For the coming fire season Western Cape Disaster Management Centre (WCDMC) will increase its fleet with the addition of two new “Airtractor 802” fixed wing bombers which have a larger capacity and longer range than the current aircraft.
The Western Cape’s Disaster Management and Fire Brigade Services are responsible for monitoring of Municipal Fire Services, co-ordination of fire fighting activities and the administration of the Fire Services Act.
In order to achieve this, the following activities are performed:
- Co-ordination of Provincial Wild-fire Aerial Support Programme.
- Fire prevention and public information programme.
- Informal settlement fire safety.
- Special operations response co-ordination.
During wildfire operations, like the big Franschoek fire of December 2012 – January 2013, the District municipality fire services are responsible for the management of the actual incident.
In the Western Cape, CapeNature and Cape Pine as well as other agencies play a role as landowners or service providers in terms of the National Veld and Forest Fire Act.
Every land owner must do everything in their power to stop the spread of fire from their land or that of adjoining land. Failure to do so is an offence and may result in legal action.
The public has the right to know what is happening during wildfires and it has happened that the media sometimes sensationalises the event. Most role players and public would be interested in the actions taken by the various parties at both wild fires and controlled burns.
For this reason, public information officers, trained to deal with members of the media, will be stationed at Incident command centres at big fires.
Working on Fire is a key partner and stakeholder of my department and provide essential services in terms of aerial support and ground crews spread across the province. My colleague, Mr Gail Clever, will let you know more about that a bit later.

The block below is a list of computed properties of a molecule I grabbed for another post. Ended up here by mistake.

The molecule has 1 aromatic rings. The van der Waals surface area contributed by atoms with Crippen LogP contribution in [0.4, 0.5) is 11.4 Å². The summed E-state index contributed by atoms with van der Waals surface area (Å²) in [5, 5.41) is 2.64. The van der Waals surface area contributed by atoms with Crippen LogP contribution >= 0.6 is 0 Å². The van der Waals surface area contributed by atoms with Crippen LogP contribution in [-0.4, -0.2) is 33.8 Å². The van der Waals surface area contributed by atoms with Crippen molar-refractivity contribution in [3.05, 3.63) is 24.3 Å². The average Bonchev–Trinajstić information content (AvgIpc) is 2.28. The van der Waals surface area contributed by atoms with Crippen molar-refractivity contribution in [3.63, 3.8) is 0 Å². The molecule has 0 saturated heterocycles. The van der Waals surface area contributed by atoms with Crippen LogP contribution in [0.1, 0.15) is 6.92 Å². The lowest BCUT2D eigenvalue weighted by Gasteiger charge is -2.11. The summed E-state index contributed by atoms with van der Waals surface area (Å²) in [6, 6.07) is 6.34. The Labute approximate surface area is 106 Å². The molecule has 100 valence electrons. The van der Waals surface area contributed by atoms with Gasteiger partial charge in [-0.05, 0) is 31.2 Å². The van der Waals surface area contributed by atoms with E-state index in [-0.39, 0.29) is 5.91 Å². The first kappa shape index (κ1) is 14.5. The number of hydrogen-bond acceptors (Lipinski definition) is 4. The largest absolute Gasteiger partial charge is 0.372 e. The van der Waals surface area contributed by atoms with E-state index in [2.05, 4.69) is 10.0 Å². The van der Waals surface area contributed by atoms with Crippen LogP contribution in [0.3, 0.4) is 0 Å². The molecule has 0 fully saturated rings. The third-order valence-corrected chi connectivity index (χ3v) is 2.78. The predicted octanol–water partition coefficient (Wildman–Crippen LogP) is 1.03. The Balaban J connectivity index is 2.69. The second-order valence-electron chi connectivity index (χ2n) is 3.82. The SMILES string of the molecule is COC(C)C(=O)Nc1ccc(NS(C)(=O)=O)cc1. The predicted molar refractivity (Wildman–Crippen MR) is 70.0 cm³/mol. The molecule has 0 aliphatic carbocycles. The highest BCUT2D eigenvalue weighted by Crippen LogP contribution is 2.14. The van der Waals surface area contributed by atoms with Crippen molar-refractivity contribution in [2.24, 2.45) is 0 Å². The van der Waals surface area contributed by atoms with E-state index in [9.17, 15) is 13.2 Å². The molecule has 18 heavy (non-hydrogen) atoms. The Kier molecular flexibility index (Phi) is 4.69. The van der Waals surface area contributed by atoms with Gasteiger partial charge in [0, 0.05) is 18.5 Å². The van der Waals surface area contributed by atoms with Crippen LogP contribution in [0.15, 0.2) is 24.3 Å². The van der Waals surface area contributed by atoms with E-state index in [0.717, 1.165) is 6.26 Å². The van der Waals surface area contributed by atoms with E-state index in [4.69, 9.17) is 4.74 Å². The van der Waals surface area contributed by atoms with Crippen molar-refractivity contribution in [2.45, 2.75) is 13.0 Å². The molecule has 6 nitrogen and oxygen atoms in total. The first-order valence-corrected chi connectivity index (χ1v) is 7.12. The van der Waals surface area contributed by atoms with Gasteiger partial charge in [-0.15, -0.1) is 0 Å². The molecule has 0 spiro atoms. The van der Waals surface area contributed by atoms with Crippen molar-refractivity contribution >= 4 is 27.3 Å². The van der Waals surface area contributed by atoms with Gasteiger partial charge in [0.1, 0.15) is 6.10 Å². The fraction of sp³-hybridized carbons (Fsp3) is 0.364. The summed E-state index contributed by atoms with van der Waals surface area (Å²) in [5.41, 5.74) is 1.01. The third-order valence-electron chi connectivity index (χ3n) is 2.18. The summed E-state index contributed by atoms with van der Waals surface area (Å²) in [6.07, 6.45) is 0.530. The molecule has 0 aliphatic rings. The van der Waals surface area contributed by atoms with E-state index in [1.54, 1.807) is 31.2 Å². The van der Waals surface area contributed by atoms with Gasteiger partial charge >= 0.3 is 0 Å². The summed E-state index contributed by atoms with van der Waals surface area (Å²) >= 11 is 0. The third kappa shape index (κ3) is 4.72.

During the last three years, WCDMC, together with the province, have established a Special Operations Response Team that consists of highly trained rescue specialists who are capable of responding to major disasters involving collapsed buildings.
There are currently 80 of these people working at various municipal fire services and rescue bases in the province and can be called upon at any time to respond to emergencies not only within the Western Cape but also in South Africa and internationally.
Fires can be prevented and everyone has a role to play in ensuring they are prevented. The fire sub directorate’s fire prevention campaign will use a wide range of resources to communicate the importance of taking action to protect ourselves and the people we love from the dangers of fire.
We recognise the power of partnership as a critical means of marketing and delivering accurate and consistent safety messages into the community.
This can be accomplished using a number of strategies, such as sharing information, joint development of targeted messaging and implementing multi-level behaviour modification interventions.
By leveraging the fire prevention campaign, resources, supporting dissemination or advertising efforts, and encouraging private and government agencies to join the initiative, the fire safety community can present a consistent, repetitive message.
This content messaging will help diverse members of our society personalise and take action to reduce their risk of fire. This includes support for public service announcement placements, educational outreach to community organisations, local media relations activities, and much more.